Publ. Astron. Soc. Pac., 131, part no 8, 4203-84203 (2019/August-0)
Am-type eclipsing binary V2787 Ori: an evolved shallow-contact binary with an extremely low mass ratio.
TIAN X.-M., ZHU L.-Y. and WANG Z.-H.
Abstract (from CDS):
The first complete multicolor CCD light curves and low-resolution spectra of the short-period Am-type eclipsing binary V2787 Ori are presented. The atmospheric parameters of the primary component, including the effective temperature (T), the gravitational acceleration (log g), and the metallicity [Fe/H], are determined as Teff = 6993 ± 82 K, logg=4.10±0.22cm/s2, and [Fe/H]=-0.40±0.18dex, respectively. The Wilson-Devinney (W-D) code was used to analyze those BVRcIc light curves, and the photometric solutions of this eclipsing binary were derived for the first time. It was discovered that V2787 Ori is a shallow-contact, total-eclipsing binary with a factor of f = 0.181(±0.077) and an extremely low mass ratio of q = 0.120(±0.002). The primary contributes about 95% luminosity to the total system, and the temperature difference between the two components exceeds 1600 K. This target may be the smallest mass ratio B-subtype system, but it definitely is among the smallest mass ratio B-subtype systems. The temperature of the secondary is determined as 5413 K, while its mass is estimated as M2=0.17(±0.01)M☉. These properties indicate that the binary may undergo a special evolution where the secondary may be the original more massive component and has transferred most of its mass to its companion. We combined our newly determined eclipse times with those collected from the previous literature, and found that the O - C curve of the binary system shows a cyclic variation with an amplitude of 0.0054 days and a period of 17.3 years, which is explained as the result of the light-time effect, due to a third body orbiting around the central binary. The minimal mass of the third body is 0.208 M☉, and the corresponding orbital radius is about 7.24 au. The shallow-contact configuration, the extremely low mass ratio, the evolved components, and the presence of a tertiary component, all make the B-subtype Am-type contact binary a significant target for further investigations.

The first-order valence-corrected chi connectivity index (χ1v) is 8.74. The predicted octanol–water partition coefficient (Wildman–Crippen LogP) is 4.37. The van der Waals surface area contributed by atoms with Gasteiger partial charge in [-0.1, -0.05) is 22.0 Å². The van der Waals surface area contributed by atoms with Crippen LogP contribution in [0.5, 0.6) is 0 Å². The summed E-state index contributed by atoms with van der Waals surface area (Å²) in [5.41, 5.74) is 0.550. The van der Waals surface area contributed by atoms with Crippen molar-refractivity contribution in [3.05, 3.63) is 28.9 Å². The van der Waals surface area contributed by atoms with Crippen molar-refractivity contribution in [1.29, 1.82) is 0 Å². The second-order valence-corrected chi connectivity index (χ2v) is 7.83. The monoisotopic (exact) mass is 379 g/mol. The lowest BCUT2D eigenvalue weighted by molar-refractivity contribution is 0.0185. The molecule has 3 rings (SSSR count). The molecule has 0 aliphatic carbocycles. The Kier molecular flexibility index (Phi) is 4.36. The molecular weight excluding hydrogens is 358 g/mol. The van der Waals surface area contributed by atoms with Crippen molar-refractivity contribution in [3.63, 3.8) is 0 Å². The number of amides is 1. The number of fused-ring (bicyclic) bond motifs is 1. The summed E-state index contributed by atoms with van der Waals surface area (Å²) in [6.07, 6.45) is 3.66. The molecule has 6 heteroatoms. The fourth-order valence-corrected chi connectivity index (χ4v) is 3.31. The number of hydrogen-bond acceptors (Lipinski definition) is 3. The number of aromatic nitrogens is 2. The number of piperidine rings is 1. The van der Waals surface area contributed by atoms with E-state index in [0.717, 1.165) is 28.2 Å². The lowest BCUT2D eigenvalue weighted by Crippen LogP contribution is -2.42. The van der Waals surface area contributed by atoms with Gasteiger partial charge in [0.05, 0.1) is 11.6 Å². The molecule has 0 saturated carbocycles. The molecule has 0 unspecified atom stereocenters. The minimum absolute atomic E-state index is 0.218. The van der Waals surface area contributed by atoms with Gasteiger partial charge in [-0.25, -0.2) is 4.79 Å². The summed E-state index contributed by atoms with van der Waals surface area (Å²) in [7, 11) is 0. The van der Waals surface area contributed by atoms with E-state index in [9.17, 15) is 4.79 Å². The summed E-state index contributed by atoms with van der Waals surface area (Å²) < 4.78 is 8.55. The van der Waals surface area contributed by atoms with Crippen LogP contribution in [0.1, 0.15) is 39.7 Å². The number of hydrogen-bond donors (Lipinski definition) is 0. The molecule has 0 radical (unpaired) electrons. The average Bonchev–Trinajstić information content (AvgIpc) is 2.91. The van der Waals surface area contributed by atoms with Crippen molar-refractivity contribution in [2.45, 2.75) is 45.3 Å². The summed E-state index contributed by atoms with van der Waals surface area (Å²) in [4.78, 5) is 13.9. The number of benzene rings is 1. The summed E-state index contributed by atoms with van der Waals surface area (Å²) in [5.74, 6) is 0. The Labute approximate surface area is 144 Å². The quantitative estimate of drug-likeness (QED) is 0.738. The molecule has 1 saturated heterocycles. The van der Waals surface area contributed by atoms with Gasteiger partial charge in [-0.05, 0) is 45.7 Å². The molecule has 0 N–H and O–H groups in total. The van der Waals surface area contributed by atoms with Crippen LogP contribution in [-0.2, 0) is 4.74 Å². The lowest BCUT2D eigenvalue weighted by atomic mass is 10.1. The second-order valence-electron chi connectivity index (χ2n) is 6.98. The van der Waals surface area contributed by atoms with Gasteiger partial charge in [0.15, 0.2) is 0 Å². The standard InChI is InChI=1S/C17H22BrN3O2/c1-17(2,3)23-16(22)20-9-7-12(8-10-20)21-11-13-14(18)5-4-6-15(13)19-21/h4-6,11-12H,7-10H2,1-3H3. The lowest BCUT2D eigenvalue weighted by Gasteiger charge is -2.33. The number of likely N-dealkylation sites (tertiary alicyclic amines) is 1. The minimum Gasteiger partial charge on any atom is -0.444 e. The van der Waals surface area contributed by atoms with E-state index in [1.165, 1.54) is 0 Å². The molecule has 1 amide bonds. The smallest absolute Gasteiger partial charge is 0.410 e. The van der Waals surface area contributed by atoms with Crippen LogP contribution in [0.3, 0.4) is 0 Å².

© 2019. The Astronomical Society of the Pacific. All rights reserved.
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